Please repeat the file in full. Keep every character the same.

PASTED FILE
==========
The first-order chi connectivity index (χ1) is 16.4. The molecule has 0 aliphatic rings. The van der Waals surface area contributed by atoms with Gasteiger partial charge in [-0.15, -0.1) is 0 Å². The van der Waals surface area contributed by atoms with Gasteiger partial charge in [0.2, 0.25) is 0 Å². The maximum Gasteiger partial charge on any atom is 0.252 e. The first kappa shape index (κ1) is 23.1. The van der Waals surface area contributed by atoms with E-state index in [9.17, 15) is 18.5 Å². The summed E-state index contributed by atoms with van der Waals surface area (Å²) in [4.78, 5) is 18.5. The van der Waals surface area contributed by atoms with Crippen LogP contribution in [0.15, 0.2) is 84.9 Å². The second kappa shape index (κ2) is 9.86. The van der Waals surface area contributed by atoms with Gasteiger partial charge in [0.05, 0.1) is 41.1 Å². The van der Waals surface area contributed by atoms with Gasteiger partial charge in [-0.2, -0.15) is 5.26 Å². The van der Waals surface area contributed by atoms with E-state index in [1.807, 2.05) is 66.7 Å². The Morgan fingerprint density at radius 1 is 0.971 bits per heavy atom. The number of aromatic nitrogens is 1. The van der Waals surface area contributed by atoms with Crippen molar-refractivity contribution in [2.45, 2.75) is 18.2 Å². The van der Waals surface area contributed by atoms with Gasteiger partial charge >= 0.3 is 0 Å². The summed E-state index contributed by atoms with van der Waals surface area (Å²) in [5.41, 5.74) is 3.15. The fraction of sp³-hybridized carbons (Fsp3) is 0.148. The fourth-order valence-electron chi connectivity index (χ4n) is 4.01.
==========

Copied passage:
The first-order chi connectivity index (χ1) is 16.4. The molecule has 0 aliphatic rings. The van der Waals surface area contributed by atoms with Gasteiger partial charge in [-0.15, -0.1) is 0 Å². The van der Waals surface area contributed by atoms with Gasteiger partial charge in [0.2, 0.25) is 0 Å². The maximum Gasteiger partial charge on any atom is 0.252 e. The first kappa shape index (κ1) is 23.1. The van der Waals surface area contributed by atoms with E-state index in [9.17, 15) is 18.5 Å². The summed E-state index contributed by atoms with van der Waals surface area (Å²) in [4.78, 5) is 18.5. The van der Waals surface area contributed by atoms with Crippen LogP contribution in [0.15, 0.2) is 84.9 Å². The second kappa shape index (κ2) is 9.86. The van der Waals surface area contributed by atoms with Gasteiger partial charge in [0.05, 0.1) is 41.1 Å². The van der Waals surface area contributed by atoms with Gasteiger partial charge in [-0.2, -0.15) is 5.26 Å². The van der Waals surface area contributed by atoms with E-state index in [1.807, 2.05) is 66.7 Å². The Morgan fingerprint density at radius 1 is 0.971 bits per heavy atom. The number of aromatic nitrogens is 1. The van der Waals surface area contributed by atoms with Crippen molar-refractivity contribution in [2.45, 2.75) is 18.2 Å². The van der Waals surface area contributed by atoms with Gasteiger partial charge >= 0.3 is 0 Å². The summed E-state index contributed by atoms with van der Waals surface area (Å²) in [5.41, 5.74) is 3.15. The fraction of sp³-hybridized carbons (Fsp3) is 0.148. The fourth-order valence-electron chi connectivity index (χ4n) is 4.01.